28. Common Table Names New CEO, Board Chairman -

The executive committee of the Common Table Health Alliance (CTHA) board of directors has announced that Dr. Barry-Lewis Harris will serve as the organization’s new chief executive officer. Reggie Crenshaw is now serving as board chairman.

29. Paragon Executive Touts Personal Touch of Community Banking -

Robert Shaw won’t say that big banks don’t have their place in the industry. He knows better.

“Larger banks do a lot of things very well,” said Shaw, CEO of Paragon Bank. “But community banks can do things on a more personal basis.”

30. After The Bridge -

Four and a half hours after it began Sunday, July 10, the city's most significant and largest Black Lives Matter protest ended with police in riot gear slowly walking a group of around 100 protesters off the Hernando DeSoto Bridge and south on Front Street.

31. Baptist Hires Disparity Coordinator For Breast Program at Women’s Center -

A 2014 study by the Avon Foundation found that black women in Memphis are more than twice as likely to die from breast cancer as white women. That helps convey why Venecia Harris is one of the newest hires at Baptist Women’s Health Center in Memphis.

32. Does Tennessee Have its Swagger Back? Vols Say it Never Left -

HOOVER, Ala. – This spring, senior linebacker Jalen Reeves-Maybin walked into the office of Tennessee head coach Butch Jones and asked permission to show the team a video he put together.

Jones didn’t even ask to preview the video, just gave Reeves-Maybin the go-ahead to run his 25-point presentation. Reeves-Maybin easily could have made this a highlight reel of himself. After all, he led the team with 105 tackles and 14 tackles for loss, plus had six sacks and forced and recovered two fumbles.

33. Madison Hotel Sells to Chicago-Based Hotel Group -

79 Madison Ave.

Memphis, TN 38103

Sale Date: June 21 

Buyer: 79 Madison Avenue LLC

34. Common Table Names New CEO, Board Chairman -

The executive committee of the Common Table Health Alliance (CTHA) board of directors has announced that Dr. Barry-Lewis Harris will serve as the organization’s new chief executive officer. Reggie Crenshaw is now serving as board chairman.

35. Frustrations Aired After Bridge Protest -

To get an idea of just how high emotions were running at the outset of the weekend’s Black Lives Matter rally Downtown that turned into a march, take many of the voices coming through a megaphone in the FedExForum plaza and put them in a church sanctuary with air conditioning and a better sound system.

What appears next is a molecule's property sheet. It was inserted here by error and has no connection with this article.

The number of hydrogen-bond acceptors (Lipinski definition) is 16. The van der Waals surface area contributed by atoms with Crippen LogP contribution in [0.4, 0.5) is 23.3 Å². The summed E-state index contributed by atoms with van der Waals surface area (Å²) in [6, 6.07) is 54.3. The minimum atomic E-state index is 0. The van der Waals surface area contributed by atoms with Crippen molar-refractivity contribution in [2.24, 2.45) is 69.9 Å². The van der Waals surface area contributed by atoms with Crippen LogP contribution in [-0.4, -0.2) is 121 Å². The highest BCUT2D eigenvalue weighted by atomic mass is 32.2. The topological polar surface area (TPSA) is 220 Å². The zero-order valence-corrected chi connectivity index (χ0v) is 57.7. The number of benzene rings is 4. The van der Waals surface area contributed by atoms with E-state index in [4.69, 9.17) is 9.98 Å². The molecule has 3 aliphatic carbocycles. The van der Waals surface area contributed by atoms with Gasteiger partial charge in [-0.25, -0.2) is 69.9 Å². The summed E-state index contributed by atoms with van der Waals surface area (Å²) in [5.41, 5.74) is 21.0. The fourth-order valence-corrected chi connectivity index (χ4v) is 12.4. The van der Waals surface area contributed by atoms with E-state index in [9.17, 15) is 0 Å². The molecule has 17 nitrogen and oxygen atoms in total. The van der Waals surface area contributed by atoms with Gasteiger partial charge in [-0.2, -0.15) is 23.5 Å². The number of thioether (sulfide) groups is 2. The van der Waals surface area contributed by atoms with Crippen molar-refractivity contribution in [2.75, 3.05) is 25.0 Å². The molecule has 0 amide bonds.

36. Frustration Day After Black Lives Matter Protest -

To get an idea of just how high emotions were running at the outset of the weekend’s Black Lives Matter rally Downtown that turned into a march, take many of the voices coming through a megaphone in the FedExForum plaza and put them in a church sanctuary with air conditioning and a better sound system.

37. Former Mayor A C Wharton Joins Board at Trezevant -

Trezevant recently announced that it has named A C Wharton, Jr. to its board of directors. Wharton is the former mayor of both the city of Memphis and Shelby County. An attorney by trade, he has also served in a number of leadership roles, including as director of Memphis Area Legal Services, chief public defender for Shelby County and chairman of the Tennessee Higher Education Commission.

38. Protest at Memphis Bridge Ends Peacefully -

Four and a half hours after it began Sunday, July 10, the city’s most significant and largest Black Lives Matter protest ended with police in riot gear slowly walking a group of around 100 protesters off the Hernando DeSoto Bridge to Front Street.

39. Black Lives Matter Protest Draws Thousands In Memphis Protest Milestone -

Four and a half hours after it began Sunday, July 10, the city's most significant and largest Black Lives Matter protest ended with police in riot gear slowly walking a group of around 100 protesters off the Hernando DeSoto Bridge and south on Front Street.

40. Urban Child Institute Approves $1M Grant to Porter-Leath -

The Urban Child Institute board of directors has approved a new $1 million grant to Porter-Leath. The grant will help fund several proven programs at Porter-Leath, including Early Head Start, Teacher Excellence Program, Parents as Teachers and Preschool Partnership, among others.

41. No Charges Recommended in Clinton Email Probe, FBI Says -

WASHINGTON (AP) – The FBI won't recommend criminal charges against Hillary Clinton for her use of a private email server while secretary of state, agency Director James Comey said Tuesday, lifting a major legal threat to her presidential campaign. But Comey called her actions "extremely careless" and faulted the agency she led for a lackadaisical approach to handling classified material.